Treatments for children's incontinence

It’s always worth checking for infection

If your child seems healthy apart from the bed-wetting, it’s very unlikely that there’s a serious cause. If you have any reason to believe there is an underlying infection, your doctor may suggest a urine test. They’ll send a sample to the laboratory to check for infection, and will also do a simple ‘dipstick’ test to ensure no other health issues are prevalent.

Bed-wetting alarms (enuresis alarms)

These alarms can be an effective treatment. Designed to ring or buzz the moment bed wetting starts, they wake the child, which gets them into the habit of waking up when urine needs to be passed.

Alarms can either be purchased or in some cases supplied by your health service (in which case you should get the practice nurse to show you how to use it properly). A bit of patience and commitment is required but you should find it pays off. There are two main types of alarm.

• ‘Pad and bell alarms’ have a plastic mat that you place in the middle of the bed, where wetness usually occurs. The mat has an electrical circuit within it that is connected by a flex to a bell or buzzer alarm. You place the alarm out of reach so that, when it sounds, your child has to get out of bed to switch it off and can then go to the toilet.

• ‘Mini-alarms’ are neater. They clip onto the child’s nightwear, near the collar. A thin flex connects the alarm to the sensor, which you attach to their underwear. Wetness activates the alarm which can be switched off temporarily, but the child must change into dry clothes to prevent it going off again.

Using a bed-wetting alarm

• For at least the first 10 nights, you will probably have to wake your child when you hear the bed wetting alarm, so that he or she can switch it off and go to the lavatory. You will also need to help your child change the sheets and reset the alarm. A ‘baby alarm’ system will help you to hear when it goes off.

• After about 10 days, many children will have learned to wake up promptly to ‘beat the buzzer’, so there will be a smaller wet patch. This is progress.

• If your child does not wake with the alarm, make it louder by placing the sound box in a tin.

• Be patient. Some children become dry after about 2 months of using the alarm, but many need 4 months.

• If your child becomes completely dry using the alarm, carry on with it for a further month.

In truth, quite frequently the child is the only person in the house not woken by these alarms. The overall success rate is about 68% and you may prefer something that works for the whole family. If after about 6 weeks, there’s no progress at all (such as a smaller wet patch, or the alarm going off later in the night), it’s best to stop using it and try again a few months later.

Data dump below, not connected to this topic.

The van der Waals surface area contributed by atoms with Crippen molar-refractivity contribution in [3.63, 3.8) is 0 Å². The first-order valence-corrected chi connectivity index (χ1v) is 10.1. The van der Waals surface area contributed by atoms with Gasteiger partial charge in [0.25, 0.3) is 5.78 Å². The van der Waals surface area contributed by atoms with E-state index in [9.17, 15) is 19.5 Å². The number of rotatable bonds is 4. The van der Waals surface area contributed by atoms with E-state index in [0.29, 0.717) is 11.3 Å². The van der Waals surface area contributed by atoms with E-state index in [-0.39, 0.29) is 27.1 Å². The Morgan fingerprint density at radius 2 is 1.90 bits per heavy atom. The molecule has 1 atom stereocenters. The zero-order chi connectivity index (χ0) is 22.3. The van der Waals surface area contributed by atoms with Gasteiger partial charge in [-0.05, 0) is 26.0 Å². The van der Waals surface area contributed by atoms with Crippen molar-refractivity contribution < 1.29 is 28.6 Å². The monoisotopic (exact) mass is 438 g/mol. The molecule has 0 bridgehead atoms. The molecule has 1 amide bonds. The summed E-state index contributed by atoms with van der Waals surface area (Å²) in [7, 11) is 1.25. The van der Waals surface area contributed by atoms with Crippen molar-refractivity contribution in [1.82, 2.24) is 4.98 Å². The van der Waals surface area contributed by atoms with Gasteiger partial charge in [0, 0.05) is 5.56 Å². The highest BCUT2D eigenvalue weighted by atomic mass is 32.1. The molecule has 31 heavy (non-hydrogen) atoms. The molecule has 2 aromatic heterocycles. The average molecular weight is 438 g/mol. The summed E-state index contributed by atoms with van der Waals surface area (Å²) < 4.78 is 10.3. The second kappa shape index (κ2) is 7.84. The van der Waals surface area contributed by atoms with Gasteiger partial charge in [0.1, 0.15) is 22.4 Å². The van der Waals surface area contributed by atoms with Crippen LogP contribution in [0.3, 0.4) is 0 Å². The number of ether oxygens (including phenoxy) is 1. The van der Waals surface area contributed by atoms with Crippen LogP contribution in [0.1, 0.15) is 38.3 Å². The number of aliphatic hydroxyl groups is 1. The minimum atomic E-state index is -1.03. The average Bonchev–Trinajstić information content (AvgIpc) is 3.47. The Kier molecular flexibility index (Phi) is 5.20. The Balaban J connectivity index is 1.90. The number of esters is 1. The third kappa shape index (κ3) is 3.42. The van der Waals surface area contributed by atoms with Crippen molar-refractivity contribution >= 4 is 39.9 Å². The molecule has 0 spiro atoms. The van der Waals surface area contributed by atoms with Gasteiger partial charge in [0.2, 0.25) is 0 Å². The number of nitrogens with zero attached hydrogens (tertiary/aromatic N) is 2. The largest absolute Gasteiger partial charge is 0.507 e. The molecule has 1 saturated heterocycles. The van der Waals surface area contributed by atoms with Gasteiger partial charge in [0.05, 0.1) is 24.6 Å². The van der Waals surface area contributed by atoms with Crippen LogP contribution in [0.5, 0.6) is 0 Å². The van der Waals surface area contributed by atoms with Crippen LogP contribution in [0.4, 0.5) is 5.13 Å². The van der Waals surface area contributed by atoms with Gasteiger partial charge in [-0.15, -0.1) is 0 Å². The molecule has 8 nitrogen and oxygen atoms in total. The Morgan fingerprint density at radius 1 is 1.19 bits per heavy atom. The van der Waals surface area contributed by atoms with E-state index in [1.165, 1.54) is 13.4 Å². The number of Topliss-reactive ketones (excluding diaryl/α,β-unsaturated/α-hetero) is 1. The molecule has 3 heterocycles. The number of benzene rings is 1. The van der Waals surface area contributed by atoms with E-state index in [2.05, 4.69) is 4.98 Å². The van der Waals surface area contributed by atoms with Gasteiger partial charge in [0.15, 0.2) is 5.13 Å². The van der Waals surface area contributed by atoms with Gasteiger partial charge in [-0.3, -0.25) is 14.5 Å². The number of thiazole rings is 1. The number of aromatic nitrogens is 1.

Medicines for children's incontinence

Medicines can provide short-term relief for your child's bladder weakness but they don’t train the body to be in control, so they can’t really cure the problem. As soon as the child stops taking them, bed-wetting often reoccurs. Most people prefer to use protection products to manage a child’s incontinence, but medicines can be useful for situations where you need to be sure, like school trips where your child needs to share accommodation. A doctor’s prescription is required.

• Desmopressin helped the kidneys make less urine and was taken as tablets or a nose spray. On average, it gave 2 dry nights a week, with about one-third of children completely dry. However, it has recently been withdrawn due to side effects

• Imipramine is a drug that helps the bladder hold more urine. On average, taking Imipramine, if available in your country, gives 1-2 dry nights a week. It used to be popular, but is not used much nowadays. It has some side-effects which your doctor can explain to you. It’s not as effective as Desmopressin.

• Oxybutynin calms overactive bladder muscle. It may be helpful if your child has daytime wetting as well as bed-wetting, and has to rush to get to the toilet (urgency). However, there are side-effects (dry mouth, constipation, blurred vision) and to date it has not been researched as thoroughly as Desmopressin.

If your child’s incontinence is due to a medical condition or disability and you require more information, please visit the looking after loved ones section.